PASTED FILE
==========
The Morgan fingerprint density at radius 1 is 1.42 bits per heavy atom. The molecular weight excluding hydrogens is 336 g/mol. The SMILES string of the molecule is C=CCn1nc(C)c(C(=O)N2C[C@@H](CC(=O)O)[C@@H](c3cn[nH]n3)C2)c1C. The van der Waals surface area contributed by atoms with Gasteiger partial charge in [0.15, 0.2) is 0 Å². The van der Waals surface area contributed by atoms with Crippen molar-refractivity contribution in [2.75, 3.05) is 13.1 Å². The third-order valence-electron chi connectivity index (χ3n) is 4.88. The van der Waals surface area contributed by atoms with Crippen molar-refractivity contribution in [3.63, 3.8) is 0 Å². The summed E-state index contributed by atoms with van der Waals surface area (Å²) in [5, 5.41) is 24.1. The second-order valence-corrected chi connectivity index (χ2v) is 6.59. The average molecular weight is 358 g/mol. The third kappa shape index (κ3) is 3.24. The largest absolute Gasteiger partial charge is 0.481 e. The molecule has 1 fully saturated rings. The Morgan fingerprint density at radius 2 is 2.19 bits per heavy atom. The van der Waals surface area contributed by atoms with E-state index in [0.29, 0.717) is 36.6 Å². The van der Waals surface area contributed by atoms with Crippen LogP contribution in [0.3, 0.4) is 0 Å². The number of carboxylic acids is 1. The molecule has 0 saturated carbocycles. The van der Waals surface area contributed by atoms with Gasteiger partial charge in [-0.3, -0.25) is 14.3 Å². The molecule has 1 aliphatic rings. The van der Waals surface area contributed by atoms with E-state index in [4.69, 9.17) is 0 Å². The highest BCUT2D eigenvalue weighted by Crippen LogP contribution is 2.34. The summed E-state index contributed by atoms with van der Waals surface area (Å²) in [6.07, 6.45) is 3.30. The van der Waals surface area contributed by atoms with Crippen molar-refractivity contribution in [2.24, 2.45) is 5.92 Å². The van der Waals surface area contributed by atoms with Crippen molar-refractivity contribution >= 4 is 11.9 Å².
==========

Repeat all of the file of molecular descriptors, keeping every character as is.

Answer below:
The Morgan fingerprint density at radius 1 is 1.42 bits per heavy atom. The molecular weight excluding hydrogens is 336 g/mol. The SMILES string of the molecule is C=CCn1nc(C)c(C(=O)N2C[C@@H](CC(=O)O)[C@@H](c3cn[nH]n3)C2)c1C. The van der Waals surface area contributed by atoms with Gasteiger partial charge in [0.15, 0.2) is 0 Å². The van der Waals surface area contributed by atoms with Crippen molar-refractivity contribution in [2.75, 3.05) is 13.1 Å². The third-order valence-electron chi connectivity index (χ3n) is 4.88. The van der Waals surface area contributed by atoms with Crippen molar-refractivity contribution in [3.63, 3.8) is 0 Å². The summed E-state index contributed by atoms with van der Waals surface area (Å²) in [5, 5.41) is 24.1. The second-order valence-corrected chi connectivity index (χ2v) is 6.59. The average molecular weight is 358 g/mol. The third kappa shape index (κ3) is 3.24. The largest absolute Gasteiger partial charge is 0.481 e. The molecule has 1 fully saturated rings. The Morgan fingerprint density at radius 2 is 2.19 bits per heavy atom. The van der Waals surface area contributed by atoms with E-state index in [0.29, 0.717) is 36.6 Å². The van der Waals surface area contributed by atoms with Crippen LogP contribution in [0.3, 0.4) is 0 Å². The number of carboxylic acids is 1. The molecule has 0 saturated carbocycles. The van der Waals surface area contributed by atoms with Gasteiger partial charge in [-0.3, -0.25) is 14.3 Å². The molecule has 1 aliphatic rings. The van der Waals surface area contributed by atoms with E-state index in [4.69, 9.17) is 0 Å². The highest BCUT2D eigenvalue weighted by Crippen LogP contribution is 2.34. The summed E-state index contributed by atoms with van der Waals surface area (Å²) in [6.07, 6.45) is 3.30. The van der Waals surface area contributed by atoms with Crippen molar-refractivity contribution in [2.24, 2.45) is 5.92 Å². The van der Waals surface area contributed by atoms with Crippen molar-refractivity contribution >= 4 is 11.9 Å².